This appears to mark a missing ‘Ministry’ sign, presumably for the postern gate at Hadleigh Castle, Essex.
Warning: castles are dangerous
I spotted this at an English Heritage castle (Hadleigh) earlier in the year. There were several of these warning signs around the site.
Woodhenge Heritage Signs Stolen
HF has a keen interest in heritage signs especially those linked to the Ministry of Works. It has been reported that the Ministry of Works signs from Woodhenge, an early example of interpretative plaques, have been stolen.
Further details are available from Looting Matters.
Keep on the ramparts!
One of the Ministry of Works signs at Framlingham Castle in Suffolk is easily overlooked. (And I am grateful to one of the custodians for pointing it out to me.) There is a one way system in operation on the ramparts: you enter via the shop (and up a staircase) and exit through the exhibition area. As you enter the rampart walkway there is a simple sign reminding you that there is no way back.
The towers at Framlingham each carry a number.
Deal Castle: the Property of the Crown
Deal Castle is one of Henry VIII’s artillery forts designed to protect the anchorage between the Kent coast and the Goodwin Sands. Inside the ‘Gatehouse Bastion’ is this official sign. The castle was given to the Ministry of Works by the War Department in 1904.
Entrance to Grimes Graves
The visitor’s centre at Grimes Graves still has the original Ministry of Works ‘Entrance’ sign attached to the building.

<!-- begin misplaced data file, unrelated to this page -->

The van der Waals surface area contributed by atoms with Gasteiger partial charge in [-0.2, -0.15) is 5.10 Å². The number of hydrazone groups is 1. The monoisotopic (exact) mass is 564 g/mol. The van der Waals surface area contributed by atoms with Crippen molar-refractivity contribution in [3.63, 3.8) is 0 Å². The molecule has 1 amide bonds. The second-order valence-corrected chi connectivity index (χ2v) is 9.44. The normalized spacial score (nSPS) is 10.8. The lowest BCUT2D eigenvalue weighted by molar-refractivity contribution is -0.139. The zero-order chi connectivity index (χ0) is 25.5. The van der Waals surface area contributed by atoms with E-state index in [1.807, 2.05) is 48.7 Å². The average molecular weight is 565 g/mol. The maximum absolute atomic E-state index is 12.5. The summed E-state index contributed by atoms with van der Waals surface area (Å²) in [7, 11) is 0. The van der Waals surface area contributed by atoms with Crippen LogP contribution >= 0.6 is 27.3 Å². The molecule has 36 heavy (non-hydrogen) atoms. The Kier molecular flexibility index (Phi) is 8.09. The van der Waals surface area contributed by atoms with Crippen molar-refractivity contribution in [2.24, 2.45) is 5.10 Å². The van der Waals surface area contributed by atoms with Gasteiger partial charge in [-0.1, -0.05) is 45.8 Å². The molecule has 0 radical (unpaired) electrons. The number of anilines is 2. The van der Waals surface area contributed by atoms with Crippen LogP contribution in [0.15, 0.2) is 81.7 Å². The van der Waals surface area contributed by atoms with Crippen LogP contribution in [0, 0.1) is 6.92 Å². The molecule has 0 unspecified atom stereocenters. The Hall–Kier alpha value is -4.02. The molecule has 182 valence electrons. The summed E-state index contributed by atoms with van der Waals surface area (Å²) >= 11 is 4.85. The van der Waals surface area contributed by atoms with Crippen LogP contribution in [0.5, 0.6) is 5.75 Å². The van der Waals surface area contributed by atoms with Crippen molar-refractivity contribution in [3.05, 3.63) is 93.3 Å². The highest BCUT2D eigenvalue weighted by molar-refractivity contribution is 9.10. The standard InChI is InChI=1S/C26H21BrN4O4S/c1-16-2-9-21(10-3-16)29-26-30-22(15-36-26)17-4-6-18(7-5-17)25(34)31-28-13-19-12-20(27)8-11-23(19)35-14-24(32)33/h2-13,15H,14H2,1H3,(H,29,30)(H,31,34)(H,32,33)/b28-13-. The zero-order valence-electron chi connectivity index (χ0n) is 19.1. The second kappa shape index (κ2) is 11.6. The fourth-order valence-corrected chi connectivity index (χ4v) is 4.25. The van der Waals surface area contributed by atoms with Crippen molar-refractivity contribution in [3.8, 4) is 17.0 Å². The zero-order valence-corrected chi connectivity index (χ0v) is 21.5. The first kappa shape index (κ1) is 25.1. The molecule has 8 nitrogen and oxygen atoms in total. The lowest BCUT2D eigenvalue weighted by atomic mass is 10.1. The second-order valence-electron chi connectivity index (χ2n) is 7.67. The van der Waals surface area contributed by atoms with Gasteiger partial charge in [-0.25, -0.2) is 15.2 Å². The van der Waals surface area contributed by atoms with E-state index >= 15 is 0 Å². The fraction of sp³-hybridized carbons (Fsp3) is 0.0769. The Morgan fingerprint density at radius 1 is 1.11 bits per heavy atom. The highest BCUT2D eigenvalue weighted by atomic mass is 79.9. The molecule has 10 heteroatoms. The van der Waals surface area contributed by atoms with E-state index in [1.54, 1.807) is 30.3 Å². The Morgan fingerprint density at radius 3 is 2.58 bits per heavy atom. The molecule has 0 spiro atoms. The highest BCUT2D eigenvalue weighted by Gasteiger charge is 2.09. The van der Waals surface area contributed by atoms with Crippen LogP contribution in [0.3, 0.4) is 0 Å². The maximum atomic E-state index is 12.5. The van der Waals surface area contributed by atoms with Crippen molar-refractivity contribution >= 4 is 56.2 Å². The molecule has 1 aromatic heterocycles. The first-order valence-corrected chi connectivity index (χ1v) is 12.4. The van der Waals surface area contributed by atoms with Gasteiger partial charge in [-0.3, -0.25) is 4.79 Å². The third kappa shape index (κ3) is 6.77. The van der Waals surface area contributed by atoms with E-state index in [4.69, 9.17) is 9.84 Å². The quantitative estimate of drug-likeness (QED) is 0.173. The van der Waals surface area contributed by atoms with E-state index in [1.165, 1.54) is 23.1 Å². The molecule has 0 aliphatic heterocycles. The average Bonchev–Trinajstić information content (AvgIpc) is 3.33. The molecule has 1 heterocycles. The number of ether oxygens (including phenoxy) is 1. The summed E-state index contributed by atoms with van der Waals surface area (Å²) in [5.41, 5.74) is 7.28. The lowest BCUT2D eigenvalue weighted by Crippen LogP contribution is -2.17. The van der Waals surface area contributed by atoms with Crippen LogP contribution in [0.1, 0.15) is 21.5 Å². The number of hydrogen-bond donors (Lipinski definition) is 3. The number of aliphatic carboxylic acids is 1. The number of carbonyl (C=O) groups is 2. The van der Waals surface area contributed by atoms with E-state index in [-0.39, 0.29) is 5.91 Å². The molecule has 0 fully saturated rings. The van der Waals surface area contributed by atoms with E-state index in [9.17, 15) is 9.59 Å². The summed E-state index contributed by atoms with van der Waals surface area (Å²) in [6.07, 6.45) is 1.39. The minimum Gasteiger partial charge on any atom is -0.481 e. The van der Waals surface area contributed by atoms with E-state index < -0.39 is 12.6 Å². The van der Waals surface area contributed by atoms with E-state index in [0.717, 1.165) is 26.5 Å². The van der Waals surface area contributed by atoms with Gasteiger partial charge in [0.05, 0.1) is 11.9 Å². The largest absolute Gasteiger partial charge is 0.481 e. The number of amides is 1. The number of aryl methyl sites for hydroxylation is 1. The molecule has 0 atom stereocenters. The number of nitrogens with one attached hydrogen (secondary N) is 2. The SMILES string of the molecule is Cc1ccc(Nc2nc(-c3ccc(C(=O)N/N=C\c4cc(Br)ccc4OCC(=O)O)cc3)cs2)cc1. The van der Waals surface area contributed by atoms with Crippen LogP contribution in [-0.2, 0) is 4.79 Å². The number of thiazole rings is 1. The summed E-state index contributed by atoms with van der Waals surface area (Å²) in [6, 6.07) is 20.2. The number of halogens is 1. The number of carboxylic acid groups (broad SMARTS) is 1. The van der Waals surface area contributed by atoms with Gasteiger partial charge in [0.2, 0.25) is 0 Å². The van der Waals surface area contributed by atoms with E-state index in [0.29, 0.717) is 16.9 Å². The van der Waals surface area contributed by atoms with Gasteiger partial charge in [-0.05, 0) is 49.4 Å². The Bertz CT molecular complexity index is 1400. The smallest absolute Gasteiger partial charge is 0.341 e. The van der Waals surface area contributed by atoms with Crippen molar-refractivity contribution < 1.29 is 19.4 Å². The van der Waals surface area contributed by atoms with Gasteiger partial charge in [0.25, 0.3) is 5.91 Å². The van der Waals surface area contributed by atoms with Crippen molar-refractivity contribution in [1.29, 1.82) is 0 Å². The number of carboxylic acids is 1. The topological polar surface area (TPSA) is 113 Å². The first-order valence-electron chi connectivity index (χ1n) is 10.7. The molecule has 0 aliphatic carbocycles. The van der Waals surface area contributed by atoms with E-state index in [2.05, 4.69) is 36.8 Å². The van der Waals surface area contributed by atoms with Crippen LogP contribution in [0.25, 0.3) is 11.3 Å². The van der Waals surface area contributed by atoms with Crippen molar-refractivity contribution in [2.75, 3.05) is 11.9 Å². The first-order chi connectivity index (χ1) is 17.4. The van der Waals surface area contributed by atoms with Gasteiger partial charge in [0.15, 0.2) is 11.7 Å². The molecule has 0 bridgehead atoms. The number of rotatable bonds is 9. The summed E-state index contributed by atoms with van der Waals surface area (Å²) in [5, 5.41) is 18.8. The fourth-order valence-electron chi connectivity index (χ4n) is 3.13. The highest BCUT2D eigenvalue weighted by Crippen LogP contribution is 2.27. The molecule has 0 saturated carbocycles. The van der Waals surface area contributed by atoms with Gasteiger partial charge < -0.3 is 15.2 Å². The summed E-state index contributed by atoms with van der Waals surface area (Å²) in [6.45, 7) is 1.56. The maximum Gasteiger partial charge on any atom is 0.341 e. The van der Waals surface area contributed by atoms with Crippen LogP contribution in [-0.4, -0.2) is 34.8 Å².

Uneven Steps at Dunstaffnage Castle
Heritage Signs for Temple Wood
There is something reassuring about the retention of the ‘old’ sign for the Temple Wood stone circle(s) in the prehistoric landscape around Kilmartin. The site is now managed by Historic Scotland.
Heritage Signs: Commandant’s House
Foundations of buildings can be hard to understand and the Ministry of Works labelled individual buildings and features for visitors. This sign is placed on the east side of the ‘Commandant’s House’ at Chesters Roman Fort on Hadrian’s Wall (Northumberland).
Professor Eric Birley’s guide (Chesters Roman Fort, Ministry of Public Buildings and Works, 1960; sixth impression 1970) has a section on the ‘Commandant’s House and bath-house’ (p. 21). The building was excavated by John Clayton in 1843. The same terminology is also used on the fort plan.
Nick Hodgson’s guide (Chesters Roman Fort, English Heritage, 2011) has a section on the ‘Commanding officer’s house (Praetorium)’ (no. 4) and ‘Praetorium baths’ (no. 5). Indeed the sign ‘Commandant’s House’ is placed on what Hodgson defines as the ‘Praetorium baths’.
My 13th edition of Collingwood Bruce’s Handbook to the Roman Wall (1978) [ed. Charles Daniels] identifies the ‘House and baths of commandant’ (on the plan) but discusses ‘the commanding-officer’s house’ and ‘the commanding-officers’ [sic.] bath-house’ (p. 115). My 14th edition (2006; David J. Breeze) refers to the ‘commanding officer’s house’ (p. 203).